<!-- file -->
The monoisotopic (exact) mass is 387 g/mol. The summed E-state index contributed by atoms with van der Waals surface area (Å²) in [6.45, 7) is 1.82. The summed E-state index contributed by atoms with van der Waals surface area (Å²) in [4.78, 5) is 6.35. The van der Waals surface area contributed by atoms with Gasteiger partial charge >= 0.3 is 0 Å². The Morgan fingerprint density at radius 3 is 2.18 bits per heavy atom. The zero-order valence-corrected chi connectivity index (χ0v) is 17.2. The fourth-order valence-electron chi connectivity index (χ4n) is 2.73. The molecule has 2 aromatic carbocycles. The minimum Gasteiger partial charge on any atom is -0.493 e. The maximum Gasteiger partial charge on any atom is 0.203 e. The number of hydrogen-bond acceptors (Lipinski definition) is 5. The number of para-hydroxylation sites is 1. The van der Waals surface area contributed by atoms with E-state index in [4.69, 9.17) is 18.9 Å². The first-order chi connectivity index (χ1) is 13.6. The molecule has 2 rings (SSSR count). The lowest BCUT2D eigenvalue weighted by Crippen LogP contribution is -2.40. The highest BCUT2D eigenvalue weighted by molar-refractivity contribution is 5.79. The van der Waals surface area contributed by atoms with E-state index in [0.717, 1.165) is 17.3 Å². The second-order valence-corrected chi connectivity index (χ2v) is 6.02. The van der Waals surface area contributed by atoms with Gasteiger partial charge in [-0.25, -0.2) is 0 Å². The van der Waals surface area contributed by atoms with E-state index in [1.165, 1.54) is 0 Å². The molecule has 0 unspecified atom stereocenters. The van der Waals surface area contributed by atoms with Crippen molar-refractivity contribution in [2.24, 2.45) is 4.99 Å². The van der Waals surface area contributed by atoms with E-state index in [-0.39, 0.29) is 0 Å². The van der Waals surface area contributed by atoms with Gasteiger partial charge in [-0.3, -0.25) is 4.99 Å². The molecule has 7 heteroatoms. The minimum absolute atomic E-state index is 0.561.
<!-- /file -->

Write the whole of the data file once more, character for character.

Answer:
The monoisotopic (exact) mass is 387 g/mol. The summed E-state index contributed by atoms with van der Waals surface area (Å²) in [6.45, 7) is 1.82. The summed E-state index contributed by atoms with van der Waals surface area (Å²) in [4.78, 5) is 6.35. The van der Waals surface area contributed by atoms with Gasteiger partial charge >= 0.3 is 0 Å². The Morgan fingerprint density at radius 3 is 2.18 bits per heavy atom. The zero-order valence-corrected chi connectivity index (χ0v) is 17.2. The fourth-order valence-electron chi connectivity index (χ4n) is 2.73. The molecule has 2 aromatic carbocycles. The minimum Gasteiger partial charge on any atom is -0.493 e. The maximum Gasteiger partial charge on any atom is 0.203 e. The number of hydrogen-bond acceptors (Lipinski definition) is 5. The number of para-hydroxylation sites is 1. The van der Waals surface area contributed by atoms with E-state index in [4.69, 9.17) is 18.9 Å². The first-order chi connectivity index (χ1) is 13.6. The molecule has 2 rings (SSSR count). The lowest BCUT2D eigenvalue weighted by Crippen LogP contribution is -2.40. The highest BCUT2D eigenvalue weighted by molar-refractivity contribution is 5.79. The van der Waals surface area contributed by atoms with E-state index in [0.717, 1.165) is 17.3 Å². The second-order valence-corrected chi connectivity index (χ2v) is 6.02. The van der Waals surface area contributed by atoms with Gasteiger partial charge in [-0.25, -0.2) is 0 Å². The van der Waals surface area contributed by atoms with E-state index in [1.165, 1.54) is 0 Å². The molecule has 0 unspecified atom stereocenters. The van der Waals surface area contributed by atoms with Crippen molar-refractivity contribution in [2.24, 2.45) is 4.99 Å². The van der Waals surface area contributed by atoms with E-state index in [-0.39, 0.29) is 0 Å². The van der Waals surface area contributed by atoms with Gasteiger partial charge in [-0.3, -0.25) is 4.99 Å². The molecule has 7 heteroatoms. The minimum absolute atomic E-state index is 0.561.